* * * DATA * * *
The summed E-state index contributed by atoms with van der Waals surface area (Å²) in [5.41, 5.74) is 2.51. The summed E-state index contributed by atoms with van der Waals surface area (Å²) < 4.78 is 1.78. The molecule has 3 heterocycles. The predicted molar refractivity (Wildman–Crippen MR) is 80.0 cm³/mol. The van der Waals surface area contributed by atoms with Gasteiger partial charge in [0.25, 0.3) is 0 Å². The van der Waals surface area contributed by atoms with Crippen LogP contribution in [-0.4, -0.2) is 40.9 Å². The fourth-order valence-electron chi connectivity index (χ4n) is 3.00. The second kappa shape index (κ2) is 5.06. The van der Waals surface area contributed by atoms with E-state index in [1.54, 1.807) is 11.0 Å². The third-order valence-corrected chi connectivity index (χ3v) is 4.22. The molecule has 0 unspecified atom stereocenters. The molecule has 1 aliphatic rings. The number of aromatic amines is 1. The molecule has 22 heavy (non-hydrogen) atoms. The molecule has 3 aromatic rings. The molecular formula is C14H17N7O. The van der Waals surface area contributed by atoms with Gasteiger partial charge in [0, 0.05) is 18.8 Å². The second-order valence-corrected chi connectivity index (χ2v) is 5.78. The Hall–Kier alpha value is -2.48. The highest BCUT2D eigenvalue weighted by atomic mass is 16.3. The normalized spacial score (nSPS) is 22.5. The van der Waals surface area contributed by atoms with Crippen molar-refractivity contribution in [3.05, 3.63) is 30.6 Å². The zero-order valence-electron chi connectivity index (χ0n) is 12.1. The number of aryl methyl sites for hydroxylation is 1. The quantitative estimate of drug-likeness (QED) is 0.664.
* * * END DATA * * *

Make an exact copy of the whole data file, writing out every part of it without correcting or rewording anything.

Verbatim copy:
The summed E-state index contributed by atoms with van der Waals surface area (Å²) in [5.41, 5.74) is 2.51. The summed E-state index contributed by atoms with van der Waals surface area (Å²) < 4.78 is 1.78. The molecule has 3 heterocycles. The predicted molar refractivity (Wildman–Crippen MR) is 80.0 cm³/mol. The van der Waals surface area contributed by atoms with Gasteiger partial charge in [0.25, 0.3) is 0 Å². The van der Waals surface area contributed by atoms with Crippen LogP contribution in [-0.4, -0.2) is 40.9 Å². The fourth-order valence-electron chi connectivity index (χ4n) is 3.00. The second kappa shape index (κ2) is 5.06. The van der Waals surface area contributed by atoms with E-state index in [1.54, 1.807) is 11.0 Å². The third-order valence-corrected chi connectivity index (χ3v) is 4.22. The molecule has 0 unspecified atom stereocenters. The molecule has 1 aliphatic rings. The number of aromatic amines is 1. The molecule has 22 heavy (non-hydrogen) atoms. The molecule has 3 aromatic rings. The molecular formula is C14H17N7O. The van der Waals surface area contributed by atoms with Gasteiger partial charge in [0, 0.05) is 18.8 Å². The second-order valence-corrected chi connectivity index (χ2v) is 5.78. The Hall–Kier alpha value is -2.48. The highest BCUT2D eigenvalue weighted by atomic mass is 16.3. The normalized spacial score (nSPS) is 22.5. The van der Waals surface area contributed by atoms with Crippen molar-refractivity contribution in [3.05, 3.63) is 30.6 Å². The zero-order valence-electron chi connectivity index (χ0n) is 12.1. The number of aryl methyl sites for hydroxylation is 1. The quantitative estimate of drug-likeness (QED) is 0.664.